The genomics revolution has repeatedly demonstrated that our understanding of natural product (NP) biosynthesis is far from complete. Given the frequency of silent and cryptic biosynthetic clusters in existing and emerging genomes, compounded with the inability to culture >99% of microbes, far less than 1% of microbial NPs have been discovered. This project proposes to characterize novel NP biosynthetic clusters from two soil-dwelling bacteria. Without question, NPs from soil bacteria are our most prolific source of medicine. Unlocking the chemical structure and biological function of novel NPs encoded by these organisms holds enormous potential for expanding our pharmaceutical repertoire. The biosynthetic clusters of interest to this proposal are members of a recently described, evolutionarily conserved family dubbed the thiazole/oxazole-modified microcins (TOMM). As a new NP family, TOMMs represent an underexplored area of NP chemical space - few have a known structure or mechanism of action. All TOMMs with a known activity function as toxins, making them of paramount interest to modern medicine. In two known cases, TOMMs produced by human pathogens play a critical role in the molecular mechanism of pathogenesis. Therefore, a more complete knowledge of the biosynthetic pathway could lead to the development of virulence-targeting antibiotics, which represents a longer-term objective for our research program. To effectively tap into this potential, several gaps in our current understanding of these molecules must be addressed. This project is divided into three related, but independent specific aims.
For Aim 1, a combination of in vitro reconstitution, natural product isolation, and advanced spectroscopy will be employed to determine the chemical structure of the TOMM product.
In Aim 2, high-resolution mass spectrometry and site-directed mutagenesis will be used to kinetically evaluate a key enzyme that catalyzes the first step in the formation of thiazoles and oxazoles. This enzyme, a cyclodehydratase, is responsible for recognizing the TOMM precursor peptide and converting Cys and Ser/Thr residues into thiazolines and (methyl) oxazolines.
Aim 3 seeks to reveal the protein-protein interactions that enable substrate recognition and the downstream thiazole/oxazole forming activity. By characterizing the enzymes involved in TOMM biosynthesis, the foundation for future work will be laid, including the development of biosynthetic inhibitors of TOMMs from human pathogens and strategies to harness the power of combinatorial biosynthesis to evolve TOMMs with desired biological targets. Progress on this project will fill a major void in our current understanding of how a subset of peptide-derived toxins is biosynthesized. The tools developed will be broadly applicable to the study of other TOMMs.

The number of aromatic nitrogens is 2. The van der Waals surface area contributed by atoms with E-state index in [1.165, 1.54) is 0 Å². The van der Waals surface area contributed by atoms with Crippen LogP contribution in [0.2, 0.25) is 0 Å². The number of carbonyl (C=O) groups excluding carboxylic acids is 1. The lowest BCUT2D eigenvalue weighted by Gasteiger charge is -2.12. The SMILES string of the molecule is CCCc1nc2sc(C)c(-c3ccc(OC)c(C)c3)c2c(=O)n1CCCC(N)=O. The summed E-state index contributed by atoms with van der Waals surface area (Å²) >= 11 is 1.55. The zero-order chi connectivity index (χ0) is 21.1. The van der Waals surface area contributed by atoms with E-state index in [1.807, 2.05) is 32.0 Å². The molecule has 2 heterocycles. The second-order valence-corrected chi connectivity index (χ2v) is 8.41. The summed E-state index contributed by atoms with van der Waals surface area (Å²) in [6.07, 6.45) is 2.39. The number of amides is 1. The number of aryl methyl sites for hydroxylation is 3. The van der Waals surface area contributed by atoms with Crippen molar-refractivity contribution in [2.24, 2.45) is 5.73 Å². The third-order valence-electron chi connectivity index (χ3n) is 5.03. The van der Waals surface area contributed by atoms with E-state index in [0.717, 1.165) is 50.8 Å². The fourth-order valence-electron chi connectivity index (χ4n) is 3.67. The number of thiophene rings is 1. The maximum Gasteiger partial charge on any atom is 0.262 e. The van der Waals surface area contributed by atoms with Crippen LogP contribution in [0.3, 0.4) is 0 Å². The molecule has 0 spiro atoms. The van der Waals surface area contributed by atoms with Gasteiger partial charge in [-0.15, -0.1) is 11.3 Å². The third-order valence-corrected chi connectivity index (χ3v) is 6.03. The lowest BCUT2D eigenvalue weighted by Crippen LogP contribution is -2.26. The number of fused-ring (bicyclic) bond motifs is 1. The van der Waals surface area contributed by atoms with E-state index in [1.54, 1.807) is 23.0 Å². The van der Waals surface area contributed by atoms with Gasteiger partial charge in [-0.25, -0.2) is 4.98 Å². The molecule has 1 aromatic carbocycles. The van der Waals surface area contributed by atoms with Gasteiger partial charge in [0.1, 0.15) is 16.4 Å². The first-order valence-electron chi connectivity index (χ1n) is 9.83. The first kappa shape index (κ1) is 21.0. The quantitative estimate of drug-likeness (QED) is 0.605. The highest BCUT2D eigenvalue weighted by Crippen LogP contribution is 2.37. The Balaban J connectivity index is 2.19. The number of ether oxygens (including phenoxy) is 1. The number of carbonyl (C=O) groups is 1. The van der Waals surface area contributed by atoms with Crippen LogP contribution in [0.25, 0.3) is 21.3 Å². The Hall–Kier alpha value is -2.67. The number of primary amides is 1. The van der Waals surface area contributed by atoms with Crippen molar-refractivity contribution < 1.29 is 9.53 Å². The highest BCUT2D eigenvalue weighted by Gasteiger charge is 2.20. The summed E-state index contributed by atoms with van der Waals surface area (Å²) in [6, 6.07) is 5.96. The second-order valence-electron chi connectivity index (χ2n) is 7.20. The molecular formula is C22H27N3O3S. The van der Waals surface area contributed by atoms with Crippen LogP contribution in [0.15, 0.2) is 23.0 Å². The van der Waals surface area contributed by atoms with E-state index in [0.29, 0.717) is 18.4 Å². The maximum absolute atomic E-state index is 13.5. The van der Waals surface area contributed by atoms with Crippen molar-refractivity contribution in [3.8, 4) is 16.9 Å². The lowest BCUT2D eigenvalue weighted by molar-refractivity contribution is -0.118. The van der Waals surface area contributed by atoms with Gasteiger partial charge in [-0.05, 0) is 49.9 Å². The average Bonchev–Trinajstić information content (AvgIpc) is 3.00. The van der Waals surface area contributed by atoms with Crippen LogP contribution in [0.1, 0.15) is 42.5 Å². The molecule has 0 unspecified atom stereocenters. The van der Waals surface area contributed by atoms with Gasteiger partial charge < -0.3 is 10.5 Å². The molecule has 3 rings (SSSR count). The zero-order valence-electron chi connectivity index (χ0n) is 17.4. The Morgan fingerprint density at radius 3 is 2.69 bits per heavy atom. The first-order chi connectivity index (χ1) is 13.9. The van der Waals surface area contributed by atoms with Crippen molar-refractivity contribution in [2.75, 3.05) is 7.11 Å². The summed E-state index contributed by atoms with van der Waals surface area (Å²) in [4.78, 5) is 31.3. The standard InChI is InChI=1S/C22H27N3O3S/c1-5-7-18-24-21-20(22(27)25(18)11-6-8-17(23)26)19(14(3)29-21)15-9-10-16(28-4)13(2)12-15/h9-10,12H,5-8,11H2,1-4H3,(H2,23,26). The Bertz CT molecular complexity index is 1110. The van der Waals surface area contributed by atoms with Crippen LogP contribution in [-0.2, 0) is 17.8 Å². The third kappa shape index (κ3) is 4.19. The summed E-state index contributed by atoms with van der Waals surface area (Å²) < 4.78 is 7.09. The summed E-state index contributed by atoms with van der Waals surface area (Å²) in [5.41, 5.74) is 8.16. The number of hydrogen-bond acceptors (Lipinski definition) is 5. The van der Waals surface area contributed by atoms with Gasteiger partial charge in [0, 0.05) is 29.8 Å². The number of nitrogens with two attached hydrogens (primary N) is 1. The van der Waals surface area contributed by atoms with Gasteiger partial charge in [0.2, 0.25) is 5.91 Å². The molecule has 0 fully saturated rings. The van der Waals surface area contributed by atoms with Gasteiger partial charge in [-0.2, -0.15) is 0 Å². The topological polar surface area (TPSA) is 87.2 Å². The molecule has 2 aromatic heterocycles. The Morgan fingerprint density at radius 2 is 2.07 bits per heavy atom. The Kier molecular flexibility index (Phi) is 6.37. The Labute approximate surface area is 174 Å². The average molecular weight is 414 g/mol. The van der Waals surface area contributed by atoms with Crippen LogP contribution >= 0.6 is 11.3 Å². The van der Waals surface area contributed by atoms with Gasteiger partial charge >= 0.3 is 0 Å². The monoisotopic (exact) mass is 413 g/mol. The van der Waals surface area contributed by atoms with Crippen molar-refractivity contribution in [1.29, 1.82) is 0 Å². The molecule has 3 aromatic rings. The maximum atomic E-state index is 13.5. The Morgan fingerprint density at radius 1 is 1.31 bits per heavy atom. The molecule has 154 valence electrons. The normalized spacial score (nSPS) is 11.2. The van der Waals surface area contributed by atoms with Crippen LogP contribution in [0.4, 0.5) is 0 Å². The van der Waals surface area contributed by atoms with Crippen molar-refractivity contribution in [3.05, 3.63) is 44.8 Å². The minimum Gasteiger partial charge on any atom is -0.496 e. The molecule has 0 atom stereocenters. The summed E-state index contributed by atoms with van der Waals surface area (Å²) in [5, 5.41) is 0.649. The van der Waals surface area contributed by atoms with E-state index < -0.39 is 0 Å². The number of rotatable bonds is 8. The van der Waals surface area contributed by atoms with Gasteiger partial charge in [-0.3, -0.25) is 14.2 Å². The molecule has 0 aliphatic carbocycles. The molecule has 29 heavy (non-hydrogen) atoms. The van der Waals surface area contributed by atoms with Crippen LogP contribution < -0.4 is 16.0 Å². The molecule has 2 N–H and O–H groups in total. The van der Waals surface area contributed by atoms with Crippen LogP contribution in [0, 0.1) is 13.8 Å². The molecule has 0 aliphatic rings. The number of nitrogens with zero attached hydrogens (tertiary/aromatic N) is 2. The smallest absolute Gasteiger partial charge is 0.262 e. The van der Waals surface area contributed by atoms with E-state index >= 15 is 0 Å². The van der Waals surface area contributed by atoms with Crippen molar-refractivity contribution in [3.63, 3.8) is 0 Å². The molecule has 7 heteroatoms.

Public Health Relevance

The majority of medicines used today are derived from complex chemicals produced by nature. Such natural products continue to be our most valuable source of new drugs. To lay the foundation for expanding the current repertoire of pharmaceuticals, we seek to characterize how bacteria synthesize a new subclass of natural products.

National Institute of Health (NIH)
National Institute of General Medical Sciences (NIGMS)
Research Project (R01)
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Macromolecular Structure and Function E Study Section (MSFE)
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Gerratana, Barbara
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University of Illinois Urbana-Champaign
Schools of Arts and Sciences
United States
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Mahanta, Nilkamal; Liu, Andi; Dong, Shihui et al. (2018) Enzymatic reconstitution of ribosomal peptide backbone thioamidation. Proc Natl Acad Sci U S A 115:3030-3035
Schwalen, Christopher J; Hudson, Graham A; Kille, Bryce et al. (2018) Bioinformatic Expansion and Discovery of Thiopeptide Antibiotics. J Am Chem Soc 140:9494-9501
Hudson, Graham A; Mitchell, Douglas A (2018) RiPP antibiotics: biosynthesis and engineering potential. Curr Opin Microbiol 45:61-69
Si, Tong; Li, Bin; Comi, Troy J et al. (2017) Profiling of Microbial Colonies for High-Throughput Engineering of Multistep Enzymatic Reactions via Optically Guided Matrix-Assisted Laser Desorption/Ionization Mass Spectrometry. J Am Chem Soc 139:12466-12473
Cogan, Dillon P; Hudson, Graham A; Zhang, Zhengan et al. (2017) Structural insights into enzymatic [4+2] aza-cycloaddition in thiopeptide antibiotic biosynthesis. Proc Natl Acad Sci U S A 114:12928-12933
Nayak, Dipti D; Mahanta, Nilkamal; Mitchell, Douglas A et al. (2017) Post-translational thioamidation of methyl-coenzyme M reductase, a key enzyme in methanogenic and methanotrophic Archaea. Elife 6:
Burkhart, Brandon J; Kakkar, Nidhi; Hudson, Graham A et al. (2017) Chimeric Leader Peptides for the Generation of Non-Natural Hybrid RiPP Products. ACS Cent Sci 3:629-638
Zhang, Zhengan; Mahanta, Nilkamal; Hudson, Graham A et al. (2017) Mechanism of a Class C Radical S-Adenosyl-l-methionine Thiazole Methyl Transferase. J Am Chem Soc 139:18623-18631
Mahanta, Nilkamal; Zhang, Zhengan; Hudson, Graham A et al. (2017) Reconstitution and Substrate Specificity of the Radical S-Adenosyl-methionine Thiazole C-Methyltransferase in Thiomuracin Biosynthesis. J Am Chem Soc 139:4310-4313
Schwalen, Christopher J; Hudson, Graham A; Kosol, Simone et al. (2017) In Vitro Biosynthetic Studies of Bottromycin Expand the Enzymatic Capabilities of the YcaO Superfamily. J Am Chem Soc 139:18154-18157

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